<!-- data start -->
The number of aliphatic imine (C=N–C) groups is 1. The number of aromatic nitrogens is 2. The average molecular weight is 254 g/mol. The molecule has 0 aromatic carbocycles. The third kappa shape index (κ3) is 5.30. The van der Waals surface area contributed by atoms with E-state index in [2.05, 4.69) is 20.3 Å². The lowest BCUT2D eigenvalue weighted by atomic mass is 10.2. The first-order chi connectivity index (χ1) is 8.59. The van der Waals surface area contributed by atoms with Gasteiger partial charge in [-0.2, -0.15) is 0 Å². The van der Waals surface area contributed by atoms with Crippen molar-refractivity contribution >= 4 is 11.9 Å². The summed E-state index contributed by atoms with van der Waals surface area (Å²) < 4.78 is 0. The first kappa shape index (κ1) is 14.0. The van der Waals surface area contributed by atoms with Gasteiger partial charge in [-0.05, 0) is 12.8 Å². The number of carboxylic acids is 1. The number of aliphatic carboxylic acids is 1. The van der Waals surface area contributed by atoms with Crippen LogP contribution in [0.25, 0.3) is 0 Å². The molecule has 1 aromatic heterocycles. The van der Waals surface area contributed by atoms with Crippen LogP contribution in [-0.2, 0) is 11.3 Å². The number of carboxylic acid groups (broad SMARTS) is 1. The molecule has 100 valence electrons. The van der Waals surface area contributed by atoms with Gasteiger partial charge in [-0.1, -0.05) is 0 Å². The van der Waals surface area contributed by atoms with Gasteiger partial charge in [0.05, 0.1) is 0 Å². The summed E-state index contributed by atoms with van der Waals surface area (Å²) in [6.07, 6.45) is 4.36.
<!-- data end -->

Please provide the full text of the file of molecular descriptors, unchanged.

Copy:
The number of aliphatic imine (C=N–C) groups is 1. The number of aromatic nitrogens is 2. The average molecular weight is 254 g/mol. The molecule has 0 aromatic carbocycles. The third kappa shape index (κ3) is 5.30. The van der Waals surface area contributed by atoms with E-state index in [2.05, 4.69) is 20.3 Å². The lowest BCUT2D eigenvalue weighted by atomic mass is 10.2. The first-order chi connectivity index (χ1) is 8.59. The van der Waals surface area contributed by atoms with Gasteiger partial charge in [-0.2, -0.15) is 0 Å². The van der Waals surface area contributed by atoms with Crippen molar-refractivity contribution >= 4 is 11.9 Å². The summed E-state index contributed by atoms with van der Waals surface area (Å²) < 4.78 is 0. The first kappa shape index (κ1) is 14.0. The van der Waals surface area contributed by atoms with Gasteiger partial charge in [-0.05, 0) is 12.8 Å². The number of carboxylic acids is 1. The number of aliphatic carboxylic acids is 1. The van der Waals surface area contributed by atoms with Crippen LogP contribution in [0.25, 0.3) is 0 Å². The molecule has 1 aromatic heterocycles. The van der Waals surface area contributed by atoms with Crippen LogP contribution in [-0.2, 0) is 11.3 Å². The number of carboxylic acid groups (broad SMARTS) is 1. The molecule has 100 valence electrons. The van der Waals surface area contributed by atoms with Gasteiger partial charge in [-0.1, -0.05) is 0 Å². The van der Waals surface area contributed by atoms with Gasteiger partial charge in [0.05, 0.1) is 0 Å². The summed E-state index contributed by atoms with van der Waals surface area (Å²) in [6.07, 6.45) is 4.36.